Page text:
Friday, June 20, 2008

Bathroom Monologue: Narration 2, OR, The Accidental Epilogue of the John's Tale

This one's a true story, no assuming ironic voices here - just assuming a Middle English voice. I took this class in Geoffrey Chaucer in college, partially because I thought we were going to find his corpse and huddle inside of it, and partially because he's one of the funniest writers to get admitted to the English canon. Comedy is sorely underrepresented in academia. We worked with a $100 hardcover that contained the original Middle English works of Chaucer, including every scrap of The Canterbury Tales that's excluded from lesser versions. There was no modern translation. We were forwarded to several scholarly websites to listen to clips and practice how the 'y' sounded when it followed an 'r' sound – this confederate consonant had at least four different vowel noises it could make given context. “He” sounded like “Hay,” and 'k' was only a silent letter when you thought it wasn't. You were expected to know how every vowel sounded naturally from the dialects of centuries ago, and to independently research the thousands of outdated words. Otherwise you wouldn't know what you'd just read for class.

This was particularly difficult for me, as I'd been calling him “Chow-sir” for the last decade. I'd even gotten his name wrong, and now we were reading aloud from his works every class, in proper pronunciation. To get even one syllable wrong meant the knowing gazes of your peers and public correction by the professor – a normally wonderful woman who hardened up on the spot, especially if you were still screwing up by Week 7. I was. I was mortified to learn we'd have to read a minimum of ten continuous lines aloud at the end of term, and that it would seriously effect our report.

I knew what I wanted to read, though. The accidental and untitled epilogue to The Pardoner's Tale, when he ended his didactic story and went straight into a sales pitch for fake relics and premium absolution. The “Hoste” got so pissed that he threatened to cut off the Pardoner's testicles and enshrine them in pig crap. Classic literature. The Knight (“Knyght,” or “kin-neecht”) had to step in and keep them from fighting. I loved it because it reminded me of photos of then-President Bill Clinton at Camp David with leaders of Palestine and Israel. He was taller and broader than both of them, and would put his arms around their shoulders, at once as though to make peace and to smilingly threaten to throttle the bastards if they weren't nice. A Jewish friend reproached me for besmirching the best time in Israeli-Palestinian relations. I put an arm around his shoulder.

In classic John Wiswell fashion, I decided to read the whole damned thing – some thirty or forty lines where ten were acceptable. Not that I could read one line properly. But I had to redeem myself – God holpen, to get a Pardon. I returned to the scholarly websites and listened to each vowel and special pronunciation over and over again, then began translating the page from Middle English to phonetic. It took to 1:00 AM, and then I got to practicing, ten lines at a go. I got up early every day that week, and made sure to go to bed late. For an hour I could do anything – play a videogame, watch anime, stare at the clouds, but every five minutes I would have to glance at the phonetic translation and read the first ten lines I saw aloud. By Wednesday I was glancing at the Middle English manuscript and doing the same. By Thursday I was going a little nuts, and started to put personality into the Pardoner, Hoost and Knyght. The Pardoner had showmanship, and the Hoost somehow became a stereotypical Italian. Doing a bad Italian accent in modern English is offensive, but especially at 7:30 AM, a bad Italian accent in a Middle English threat to cut off your testicles is hilarious. To this day I will screech, “shul be shryned in an hogges toord” for no apparent reason.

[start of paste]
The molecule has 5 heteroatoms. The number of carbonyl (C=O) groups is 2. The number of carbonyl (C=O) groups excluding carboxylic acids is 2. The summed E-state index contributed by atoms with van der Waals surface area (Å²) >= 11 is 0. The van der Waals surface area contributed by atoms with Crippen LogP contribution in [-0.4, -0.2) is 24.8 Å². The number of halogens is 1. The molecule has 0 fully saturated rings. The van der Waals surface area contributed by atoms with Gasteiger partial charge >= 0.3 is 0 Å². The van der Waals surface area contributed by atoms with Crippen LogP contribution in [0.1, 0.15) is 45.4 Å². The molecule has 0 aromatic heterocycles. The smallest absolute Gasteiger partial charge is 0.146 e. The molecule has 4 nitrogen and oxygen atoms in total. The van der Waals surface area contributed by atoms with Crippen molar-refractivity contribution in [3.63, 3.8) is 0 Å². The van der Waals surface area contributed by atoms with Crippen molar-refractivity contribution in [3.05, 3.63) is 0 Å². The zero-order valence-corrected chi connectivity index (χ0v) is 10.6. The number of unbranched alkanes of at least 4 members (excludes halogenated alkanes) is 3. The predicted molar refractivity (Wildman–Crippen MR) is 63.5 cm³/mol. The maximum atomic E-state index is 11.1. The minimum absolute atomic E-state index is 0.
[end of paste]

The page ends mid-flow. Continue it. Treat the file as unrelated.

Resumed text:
The brave Knyght sounded a little Russian, though his syllables were technically sound.

I remember three things from my recital. I remember the professor exclaiming, “Oh God!” when she realized I wasn't stopping at the end of the first stanza. I remember my Jewish friend laughing and asking how I'd fit Latin in there. And I remember receiving the only round of applause of anyone the entire semester. One out of three isn't bad. The Knyght was my favorite.

I still love Geoffrey Chaucer. He's undeniably one of the greats in our language, profane beyond belief back before profanity was overdone, and a deep thinker of nuanced characters who could make each of dozens of tales questionable and interpretable. I wrote a modernization of his Monk's Tale, wherein his Monk delivered awful Cliff's Notes versions of classic stories like the fall of Satan and the death of Achilles. Mine took a pick-axe to nearly a hundred pieces of classic literature, from Ovid's Metamorphoses to Kafka's Metamorphosis. The Canterbury Tales was included. It was all to express my deep admiration for Chaucer. I still get his name wrong, though.

Heere is ended The John's Tale.


  1. "Chow-daaair? Its CHOWDA!" ...too much simpsons for me. Cute post!

  2. Witty and informative! ...I've never read any of his works. But I get hiow to pronounce his name now!

  3. I really love this post, Johnny, thank you. I call him Chow-sir,or Chaw-sir, what is it supposed to be?

  4. It's supposed to be "chaw-sir." I'm still out there on the pronunciation of a lot of names because most of my advanced reading as a kid and teenager was unsupervised, and so I didn't have anyone telling me the proper way to pronounce names. I once got in a fight with six people at the Bennington cafeteria over "chaw-sir." It was great when people at other tables got pissed at me and joined in.

    And it's not too much Simpsons. During that same fight I channeled Mayor Quimby.


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